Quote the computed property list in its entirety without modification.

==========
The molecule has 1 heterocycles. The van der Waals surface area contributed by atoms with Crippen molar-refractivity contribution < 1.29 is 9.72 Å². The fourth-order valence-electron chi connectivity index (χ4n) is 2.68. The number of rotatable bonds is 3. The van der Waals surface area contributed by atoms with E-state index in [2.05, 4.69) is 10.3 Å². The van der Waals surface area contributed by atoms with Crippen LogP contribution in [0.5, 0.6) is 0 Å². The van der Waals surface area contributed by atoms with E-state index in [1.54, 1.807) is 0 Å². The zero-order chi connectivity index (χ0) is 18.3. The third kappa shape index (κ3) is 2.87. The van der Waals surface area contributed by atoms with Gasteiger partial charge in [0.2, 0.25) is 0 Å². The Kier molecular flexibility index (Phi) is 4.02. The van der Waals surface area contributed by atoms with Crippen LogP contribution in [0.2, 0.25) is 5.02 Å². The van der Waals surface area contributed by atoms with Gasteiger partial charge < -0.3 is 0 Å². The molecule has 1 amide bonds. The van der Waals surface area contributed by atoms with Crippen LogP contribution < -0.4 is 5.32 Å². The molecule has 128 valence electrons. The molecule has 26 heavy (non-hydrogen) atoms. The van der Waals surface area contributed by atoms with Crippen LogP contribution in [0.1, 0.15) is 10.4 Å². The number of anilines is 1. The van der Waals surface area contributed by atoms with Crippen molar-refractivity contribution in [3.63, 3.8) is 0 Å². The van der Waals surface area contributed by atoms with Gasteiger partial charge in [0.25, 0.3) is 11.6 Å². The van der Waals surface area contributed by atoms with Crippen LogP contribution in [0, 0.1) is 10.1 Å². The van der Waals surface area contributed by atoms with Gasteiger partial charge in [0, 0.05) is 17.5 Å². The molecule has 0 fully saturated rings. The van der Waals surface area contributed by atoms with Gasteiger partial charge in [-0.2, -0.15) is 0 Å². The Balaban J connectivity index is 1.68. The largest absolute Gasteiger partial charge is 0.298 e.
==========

The molecule has 1 heterocycles. The van der Waals surface area contributed by atoms with Crippen molar-refractivity contribution < 1.29 is 9.72 Å². The fourth-order valence-electron chi connectivity index (χ4n) is 2.68. The number of rotatable bonds is 3. The van der Waals surface area contributed by atoms with E-state index in [2.05, 4.69) is 10.3 Å². The van der Waals surface area contributed by atoms with Crippen LogP contribution in [0.5, 0.6) is 0 Å². The van der Waals surface area contributed by atoms with E-state index in [1.54, 1.807) is 0 Å². The zero-order chi connectivity index (χ0) is 18.3. The third kappa shape index (κ3) is 2.87. The van der Waals surface area contributed by atoms with Gasteiger partial charge in [0.2, 0.25) is 0 Å². The Kier molecular flexibility index (Phi) is 4.02. The van der Waals surface area contributed by atoms with Crippen LogP contribution in [0.2, 0.25) is 5.02 Å². The van der Waals surface area contributed by atoms with Gasteiger partial charge < -0.3 is 0 Å². The molecule has 1 amide bonds. The van der Waals surface area contributed by atoms with Crippen LogP contribution < -0.4 is 5.32 Å². The molecule has 128 valence electrons. The molecule has 26 heavy (non-hydrogen) atoms. The van der Waals surface area contributed by atoms with Crippen LogP contribution in [0.1, 0.15) is 10.4 Å². The number of anilines is 1. The van der Waals surface area contributed by atoms with Crippen molar-refractivity contribution in [3.63, 3.8) is 0 Å². The van der Waals surface area contributed by atoms with Gasteiger partial charge in [0.25, 0.3) is 11.6 Å². The van der Waals surface area contributed by atoms with Crippen LogP contribution in [0, 0.1) is 10.1 Å². The van der Waals surface area contributed by atoms with Gasteiger partial charge in [0, 0.05) is 17.5 Å². The molecule has 0 fully saturated rings. The van der Waals surface area contributed by atoms with Gasteiger partial charge in [-0.2, -0.15) is 0 Å². The Balaban J connectivity index is 1.68. The largest absolute Gasteiger partial charge is 0.298 e.